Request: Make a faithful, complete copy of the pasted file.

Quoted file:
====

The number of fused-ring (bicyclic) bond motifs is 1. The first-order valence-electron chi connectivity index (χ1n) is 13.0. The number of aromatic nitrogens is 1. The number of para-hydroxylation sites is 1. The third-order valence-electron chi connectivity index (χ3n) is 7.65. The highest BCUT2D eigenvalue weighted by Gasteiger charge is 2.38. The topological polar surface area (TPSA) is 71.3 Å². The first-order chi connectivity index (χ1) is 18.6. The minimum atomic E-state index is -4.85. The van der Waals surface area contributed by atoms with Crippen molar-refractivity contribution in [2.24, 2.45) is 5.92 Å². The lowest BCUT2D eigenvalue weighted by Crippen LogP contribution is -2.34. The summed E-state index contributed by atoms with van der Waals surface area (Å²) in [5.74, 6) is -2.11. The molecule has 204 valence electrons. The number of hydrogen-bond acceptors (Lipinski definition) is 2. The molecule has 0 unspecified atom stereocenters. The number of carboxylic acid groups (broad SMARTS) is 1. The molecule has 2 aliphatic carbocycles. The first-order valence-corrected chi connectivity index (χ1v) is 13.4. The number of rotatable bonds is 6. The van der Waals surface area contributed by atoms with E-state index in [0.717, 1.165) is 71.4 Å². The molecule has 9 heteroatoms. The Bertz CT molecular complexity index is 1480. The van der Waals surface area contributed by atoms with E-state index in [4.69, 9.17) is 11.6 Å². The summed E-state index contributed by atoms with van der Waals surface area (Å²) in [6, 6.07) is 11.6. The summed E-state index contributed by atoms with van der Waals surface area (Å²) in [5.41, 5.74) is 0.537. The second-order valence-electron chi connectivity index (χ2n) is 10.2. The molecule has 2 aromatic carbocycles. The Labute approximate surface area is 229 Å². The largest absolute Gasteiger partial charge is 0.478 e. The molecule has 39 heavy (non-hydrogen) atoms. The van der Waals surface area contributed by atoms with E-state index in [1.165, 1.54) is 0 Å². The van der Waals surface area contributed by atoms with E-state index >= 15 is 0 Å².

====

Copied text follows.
The number of fused-ring (bicyclic) bond motifs is 1. The first-order valence-electron chi connectivity index (χ1n) is 13.0. The number of aromatic nitrogens is 1. The number of para-hydroxylation sites is 1. The third-order valence-electron chi connectivity index (χ3n) is 7.65. The highest BCUT2D eigenvalue weighted by Gasteiger charge is 2.38. The topological polar surface area (TPSA) is 71.3 Å². The first-order chi connectivity index (χ1) is 18.6. The minimum atomic E-state index is -4.85. The van der Waals surface area contributed by atoms with Crippen molar-refractivity contribution in [2.24, 2.45) is 5.92 Å². The lowest BCUT2D eigenvalue weighted by Crippen LogP contribution is -2.34. The summed E-state index contributed by atoms with van der Waals surface area (Å²) in [5.74, 6) is -2.11. The molecule has 204 valence electrons. The number of hydrogen-bond acceptors (Lipinski definition) is 2. The molecule has 0 unspecified atom stereocenters. The number of carboxylic acid groups (broad SMARTS) is 1. The molecule has 2 aliphatic carbocycles. The first-order valence-corrected chi connectivity index (χ1v) is 13.4. The number of rotatable bonds is 6. The van der Waals surface area contributed by atoms with E-state index in [0.717, 1.165) is 71.4 Å². The molecule has 9 heteroatoms. The Bertz CT molecular complexity index is 1480. The van der Waals surface area contributed by atoms with E-state index in [4.69, 9.17) is 11.6 Å². The summed E-state index contributed by atoms with van der Waals surface area (Å²) in [6, 6.07) is 11.6. The summed E-state index contributed by atoms with van der Waals surface area (Å²) in [5.41, 5.74) is 0.537. The second-order valence-electron chi connectivity index (χ2n) is 10.2. The molecule has 2 aromatic carbocycles. The Labute approximate surface area is 229 Å². The largest absolute Gasteiger partial charge is 0.478 e. The molecule has 39 heavy (non-hydrogen) atoms. The van der Waals surface area contributed by atoms with E-state index in [1.165, 1.54) is 0 Å². The van der Waals surface area contributed by atoms with E-state index >= 15 is 0 Å².